Well named, Thimble Peak looks a lot like a giant sewing thimble placed high on the big ridge that separates Sabino and Bear Canyons in the Santa Catalina Mountains north of Tucson. Thimble occupies a prominent position, and once recognized can be seen from most places in Tucson as well as from some sections of the Mt. Lemmon Highway. None the less, Thimble’s summit is not often visited. No trails reach the peak, it is guarded by tall cliffs on many sides, and reaching the true summit requires a few sections of rock climbing.
Thimble Peak from the Bear Canyon Trail take-off
Not obvious from a distance, the peak is cleaved in half. The north summit is the easiest to climb via a 3rd class crack on the north side, but unfortunately is ten or fifteen feet lower in elevation than the south summit. Though not very difficult by rock climbing standards, the south summit presents challenges that must be taken seriously and treated with caution. Climbers should take extreme care as they negotiate a steep rock gulley choked with a few large and loose boulders before reaching the notch between the north and south summits, and a vertical step just below the top. Once in the notch, we roped up and bypassed the vertical step by traversing right (west) past a climbing bolt, into a big crack leading to the summit. But the exposure here is dangerous; so some climbing gear and an experienced party member with rock climbing skills are recommended for the rock climb to the top.
Beginning the summit rock climb
Thimble is often approached from Sabino Canyon using steep bushwhacking routes that take off from the end of the tram road, but here we describe a mellower, though longer route which leaves the Gordan Hirabayashi campground (also known as Prison Camp), just off the Mt. Lemmon Highway.
At milepost 7.3 on the Mt Lemmon Highway, turn west and drive to the trailhead at the west end of the Gordan Hirabayashi campground. This is a fee area. Follow the Sycamore Reservoir Trail west for about 3 miles, past Sycamore Reservoir to the trail junction (32.33618 N, 110.71981 W, WGS84) with the Bear Canyon Trail. This trail junction is marked with several rock cairns. Cross Sycamore Creek and walk southwest on the Bear Canyon Trail for about 0.8 mile to a point (32.34636 N, 110.76287 W, WGS84) where the trial begins its descent to the bottom of Bear Canyon. Leave the trail here and begin the bushwhack towards Thimble Peak. Work west for a ways, and then swing south towards the crest of the high ridge that Thimble rests upon. You are likely to find a few cairns and a faint hiker’s path in this section. Once at the base of Thimble, the climbing route begins on the west side of the peak, at the bottom of a cleft that separates the north and south summits.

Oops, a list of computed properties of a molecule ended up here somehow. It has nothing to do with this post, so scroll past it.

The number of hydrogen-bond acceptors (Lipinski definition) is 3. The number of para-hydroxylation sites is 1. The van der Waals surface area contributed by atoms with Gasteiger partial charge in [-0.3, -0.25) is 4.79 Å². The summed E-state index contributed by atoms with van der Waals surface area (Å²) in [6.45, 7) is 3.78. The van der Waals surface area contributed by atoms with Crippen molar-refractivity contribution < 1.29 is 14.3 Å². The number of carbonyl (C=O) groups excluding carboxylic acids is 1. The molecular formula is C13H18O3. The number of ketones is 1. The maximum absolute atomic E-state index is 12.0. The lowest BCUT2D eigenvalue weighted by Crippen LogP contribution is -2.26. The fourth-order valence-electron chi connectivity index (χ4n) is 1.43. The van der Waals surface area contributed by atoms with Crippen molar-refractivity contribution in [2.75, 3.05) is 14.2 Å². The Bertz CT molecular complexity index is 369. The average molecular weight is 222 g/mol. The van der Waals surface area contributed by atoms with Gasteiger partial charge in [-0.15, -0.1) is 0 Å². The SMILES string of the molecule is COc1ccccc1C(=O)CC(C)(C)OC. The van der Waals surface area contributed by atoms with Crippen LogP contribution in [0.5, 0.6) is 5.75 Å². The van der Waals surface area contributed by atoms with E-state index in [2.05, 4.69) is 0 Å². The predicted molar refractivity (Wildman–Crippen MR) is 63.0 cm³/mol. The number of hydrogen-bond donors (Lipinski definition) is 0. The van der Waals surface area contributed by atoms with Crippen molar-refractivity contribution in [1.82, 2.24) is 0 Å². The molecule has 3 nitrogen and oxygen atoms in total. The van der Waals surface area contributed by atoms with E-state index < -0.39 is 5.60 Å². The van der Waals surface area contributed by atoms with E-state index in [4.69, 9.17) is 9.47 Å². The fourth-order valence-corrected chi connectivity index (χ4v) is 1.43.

Summit view: Sabino Canyon, Blackett’s Ridge and the Tucson valley
Season: Fall, winter and spring.
Water: Seasonal water is sometimes found in Bear and Sycamore Canyons. Purify before drinking. As always, it is best to bring plenty of your own.
Difficulty: The hike to Thimble’s base is moderately difficult, a little over 10 miles round trip with about 2,500 feet of total elevation gain from the trailhead to the peak and back again. A few miles of bushwhacking and the attendant cross country route finding are required. The rock climb to Thimble’s summit should only be attempted by those with appropriate gear and experience. Loose rocks, unstable blocks and the potential for falls are real dangers on this climb.
Maps: Green Trails Santa Catalina Mountains; or National Geographic Arizona digital map software.
Click Map for larger image